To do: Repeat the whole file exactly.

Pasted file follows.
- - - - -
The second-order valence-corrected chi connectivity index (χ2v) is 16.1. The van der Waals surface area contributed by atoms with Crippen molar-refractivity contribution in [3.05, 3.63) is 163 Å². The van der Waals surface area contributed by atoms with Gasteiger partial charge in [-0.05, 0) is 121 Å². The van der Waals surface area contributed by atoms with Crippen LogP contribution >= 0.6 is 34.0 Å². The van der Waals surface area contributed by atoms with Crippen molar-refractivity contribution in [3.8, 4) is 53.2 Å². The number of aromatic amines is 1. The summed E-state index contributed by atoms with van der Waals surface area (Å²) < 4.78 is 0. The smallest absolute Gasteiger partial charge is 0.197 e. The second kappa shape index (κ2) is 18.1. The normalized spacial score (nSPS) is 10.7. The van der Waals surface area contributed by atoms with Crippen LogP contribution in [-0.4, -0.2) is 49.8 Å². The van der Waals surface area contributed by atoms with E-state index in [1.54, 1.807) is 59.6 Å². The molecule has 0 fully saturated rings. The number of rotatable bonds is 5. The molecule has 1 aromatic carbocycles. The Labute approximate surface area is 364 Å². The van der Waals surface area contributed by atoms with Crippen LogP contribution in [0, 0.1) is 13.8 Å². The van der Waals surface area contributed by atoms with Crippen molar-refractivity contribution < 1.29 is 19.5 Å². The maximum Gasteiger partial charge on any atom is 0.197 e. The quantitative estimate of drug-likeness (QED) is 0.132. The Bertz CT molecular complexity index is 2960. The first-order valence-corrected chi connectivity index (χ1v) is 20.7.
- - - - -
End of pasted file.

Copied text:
The second-order valence-corrected chi connectivity index (χ2v) is 16.1. The van der Waals surface area contributed by atoms with Crippen molar-refractivity contribution in [3.05, 3.63) is 163 Å². The van der Waals surface area contributed by atoms with Gasteiger partial charge in [-0.05, 0) is 121 Å². The van der Waals surface area contributed by atoms with Crippen LogP contribution >= 0.6 is 34.0 Å². The van der Waals surface area contributed by atoms with Crippen molar-refractivity contribution in [3.8, 4) is 53.2 Å². The number of aromatic amines is 1. The summed E-state index contributed by atoms with van der Waals surface area (Å²) < 4.78 is 0. The smallest absolute Gasteiger partial charge is 0.197 e. The second kappa shape index (κ2) is 18.1. The normalized spacial score (nSPS) is 10.7. The van der Waals surface area contributed by atoms with Crippen LogP contribution in [-0.4, -0.2) is 49.8 Å². The van der Waals surface area contributed by atoms with E-state index in [1.54, 1.807) is 59.6 Å². The molecule has 0 fully saturated rings. The number of rotatable bonds is 5. The molecule has 1 aromatic carbocycles. The Labute approximate surface area is 364 Å². The van der Waals surface area contributed by atoms with Crippen LogP contribution in [0, 0.1) is 13.8 Å². The van der Waals surface area contributed by atoms with Crippen molar-refractivity contribution < 1.29 is 19.5 Å². The maximum Gasteiger partial charge on any atom is 0.197 e. The quantitative estimate of drug-likeness (QED) is 0.132. The Bertz CT molecular complexity index is 2960. The first-order valence-corrected chi connectivity index (χ1v) is 20.7.